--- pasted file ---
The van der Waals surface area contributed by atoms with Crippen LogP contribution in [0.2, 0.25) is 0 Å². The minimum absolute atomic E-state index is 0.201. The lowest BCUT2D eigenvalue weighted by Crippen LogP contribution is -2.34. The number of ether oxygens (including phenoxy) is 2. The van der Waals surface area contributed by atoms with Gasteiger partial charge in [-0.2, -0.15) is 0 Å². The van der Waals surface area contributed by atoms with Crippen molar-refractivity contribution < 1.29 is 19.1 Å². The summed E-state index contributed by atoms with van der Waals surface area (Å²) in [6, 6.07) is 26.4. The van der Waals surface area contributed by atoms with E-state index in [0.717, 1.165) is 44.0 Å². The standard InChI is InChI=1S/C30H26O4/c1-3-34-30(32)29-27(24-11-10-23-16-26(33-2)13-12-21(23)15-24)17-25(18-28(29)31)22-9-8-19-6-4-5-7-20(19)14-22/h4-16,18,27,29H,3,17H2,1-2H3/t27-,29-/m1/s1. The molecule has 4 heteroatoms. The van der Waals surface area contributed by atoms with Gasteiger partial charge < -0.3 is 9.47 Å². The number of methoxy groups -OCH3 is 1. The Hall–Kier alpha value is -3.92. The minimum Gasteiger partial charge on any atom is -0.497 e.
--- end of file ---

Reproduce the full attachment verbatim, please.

The van der Waals surface area contributed by atoms with Crippen LogP contribution in [0.2, 0.25) is 0 Å². The minimum absolute atomic E-state index is 0.201. The lowest BCUT2D eigenvalue weighted by Crippen LogP contribution is -2.34. The number of ether oxygens (including phenoxy) is 2. The van der Waals surface area contributed by atoms with Gasteiger partial charge in [-0.2, -0.15) is 0 Å². The van der Waals surface area contributed by atoms with Crippen molar-refractivity contribution < 1.29 is 19.1 Å². The summed E-state index contributed by atoms with van der Waals surface area (Å²) in [6, 6.07) is 26.4. The van der Waals surface area contributed by atoms with E-state index in [0.717, 1.165) is 44.0 Å². The standard InChI is InChI=1S/C30H26O4/c1-3-34-30(32)29-27(24-11-10-23-16-26(33-2)13-12-21(23)15-24)17-25(18-28(29)31)22-9-8-19-6-4-5-7-20(19)14-22/h4-16,18,27,29H,3,17H2,1-2H3/t27-,29-/m1/s1. The molecule has 4 heteroatoms. The van der Waals surface area contributed by atoms with Gasteiger partial charge < -0.3 is 9.47 Å². The number of methoxy groups -OCH3 is 1. The Hall–Kier alpha value is -3.92. The minimum Gasteiger partial charge on any atom is -0.497 e.